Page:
When you take a vow the spiritual benefits will overtake you. What do I mean?  Well, when you take a vow, to become a Catholic, or to be married, or to be a monk, or to be a religious sister, and when you take it for life, and when you promise to stick to it through thick or thin no matter what, then what you are really doing is, at a very profound level of your life, submitting yourself to the Divine Providence.

You are saying to God, “Whatever you want to do with me through this commitment. I’m yours.” You’re saying, “I believe that you are in charge and I am going to pursue this commitment no matter what because I believe that through this submission to whatever comes you know me better than I know me.” You are saying, “Because you know me better than I know me, then I am accepting whatever comes, no matter what. You are there in the good times and the bad. You are there bringing me home and doing the best for me even when I can’t see it —especially when I can’t see it.”
Now when we do this the graces that come thundering through are like Niagra. When we submit to God in this radical way he takes control of our lives and works a marvel, and when we are tempted to cop out. When we are tempted to run. When we are tempted to seek relief, when we are tempted to change our mind and tell God that he doesn’t know what he’s doing and we know best after all and we want our comfort blanket and we want some respite, then that’s just the time when we might be learning the most and when we duck and run for cover it might just be back to square one for us.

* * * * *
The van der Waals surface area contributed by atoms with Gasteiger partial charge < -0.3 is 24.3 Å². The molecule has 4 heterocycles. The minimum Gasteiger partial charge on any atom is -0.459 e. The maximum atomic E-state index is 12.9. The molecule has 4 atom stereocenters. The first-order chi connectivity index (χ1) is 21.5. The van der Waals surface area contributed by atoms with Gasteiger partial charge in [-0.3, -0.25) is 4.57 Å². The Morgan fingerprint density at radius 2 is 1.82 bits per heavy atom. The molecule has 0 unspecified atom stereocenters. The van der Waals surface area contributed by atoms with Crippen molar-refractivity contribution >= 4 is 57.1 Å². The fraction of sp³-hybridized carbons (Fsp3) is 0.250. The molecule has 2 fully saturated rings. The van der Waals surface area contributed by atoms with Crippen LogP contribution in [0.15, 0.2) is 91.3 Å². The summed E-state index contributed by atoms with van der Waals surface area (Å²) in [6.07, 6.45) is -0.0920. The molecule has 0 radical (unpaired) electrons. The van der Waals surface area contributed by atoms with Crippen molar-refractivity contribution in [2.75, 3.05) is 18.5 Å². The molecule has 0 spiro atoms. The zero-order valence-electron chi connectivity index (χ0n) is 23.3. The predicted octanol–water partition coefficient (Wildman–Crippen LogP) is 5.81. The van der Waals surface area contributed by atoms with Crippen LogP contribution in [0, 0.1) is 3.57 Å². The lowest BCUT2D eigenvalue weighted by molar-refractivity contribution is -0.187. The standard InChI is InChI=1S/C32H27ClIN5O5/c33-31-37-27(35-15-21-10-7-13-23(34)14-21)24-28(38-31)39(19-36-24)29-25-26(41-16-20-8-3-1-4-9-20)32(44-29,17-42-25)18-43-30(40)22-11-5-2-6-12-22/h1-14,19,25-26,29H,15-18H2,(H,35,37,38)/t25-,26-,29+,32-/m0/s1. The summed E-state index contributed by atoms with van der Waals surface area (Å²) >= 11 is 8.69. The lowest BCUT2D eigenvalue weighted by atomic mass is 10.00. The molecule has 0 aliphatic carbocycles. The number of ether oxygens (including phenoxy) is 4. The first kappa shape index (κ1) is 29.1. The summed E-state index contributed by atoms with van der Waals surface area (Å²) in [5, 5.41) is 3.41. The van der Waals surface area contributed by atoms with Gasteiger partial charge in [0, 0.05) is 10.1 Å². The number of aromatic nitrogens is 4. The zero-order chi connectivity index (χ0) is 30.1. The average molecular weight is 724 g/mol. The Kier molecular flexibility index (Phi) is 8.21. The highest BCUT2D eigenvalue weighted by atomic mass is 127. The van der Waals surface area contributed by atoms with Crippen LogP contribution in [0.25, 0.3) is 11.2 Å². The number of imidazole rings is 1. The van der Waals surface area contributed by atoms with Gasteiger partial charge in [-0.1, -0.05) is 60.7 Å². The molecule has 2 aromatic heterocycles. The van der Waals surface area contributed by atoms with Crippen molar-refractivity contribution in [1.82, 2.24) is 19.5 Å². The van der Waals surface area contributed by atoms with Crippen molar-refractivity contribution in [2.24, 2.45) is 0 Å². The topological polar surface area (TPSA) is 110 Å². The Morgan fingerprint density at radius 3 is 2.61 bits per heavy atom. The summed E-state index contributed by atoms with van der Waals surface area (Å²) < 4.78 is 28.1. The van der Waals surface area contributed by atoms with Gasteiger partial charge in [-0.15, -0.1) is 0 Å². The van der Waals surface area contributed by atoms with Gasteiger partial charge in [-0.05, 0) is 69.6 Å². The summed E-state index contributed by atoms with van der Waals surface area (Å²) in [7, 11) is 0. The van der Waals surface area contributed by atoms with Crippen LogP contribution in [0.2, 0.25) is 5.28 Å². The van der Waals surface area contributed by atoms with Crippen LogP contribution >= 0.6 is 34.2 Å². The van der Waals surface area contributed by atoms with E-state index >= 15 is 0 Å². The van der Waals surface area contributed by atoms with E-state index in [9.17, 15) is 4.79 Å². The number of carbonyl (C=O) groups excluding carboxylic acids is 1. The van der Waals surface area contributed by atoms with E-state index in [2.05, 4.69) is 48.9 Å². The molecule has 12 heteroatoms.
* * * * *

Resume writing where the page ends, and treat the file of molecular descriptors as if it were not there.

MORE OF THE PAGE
Furthermore, the sobering thing is that this endurance test, through which we learn the difficult lessons of love, this is not just for the Mother Teresa’s of this world. It’s for every single baptized Christian. This is the universal call to holiness, and it means this: that sooner or later in one way or another we are going to have ourselves knocked into shape. 
It was all there in the gospel on Sunday: the Father is the vinedresser. The branches that bear fruit he prunes to bear more fruit, and that hurts. If you’re being pruned right now, take heart!
Then there is the more sobering part: the branches that bear no fruit he cuts off and throws onto the fire.
The fact of the matter is, the Christian life is tough. Can you take it?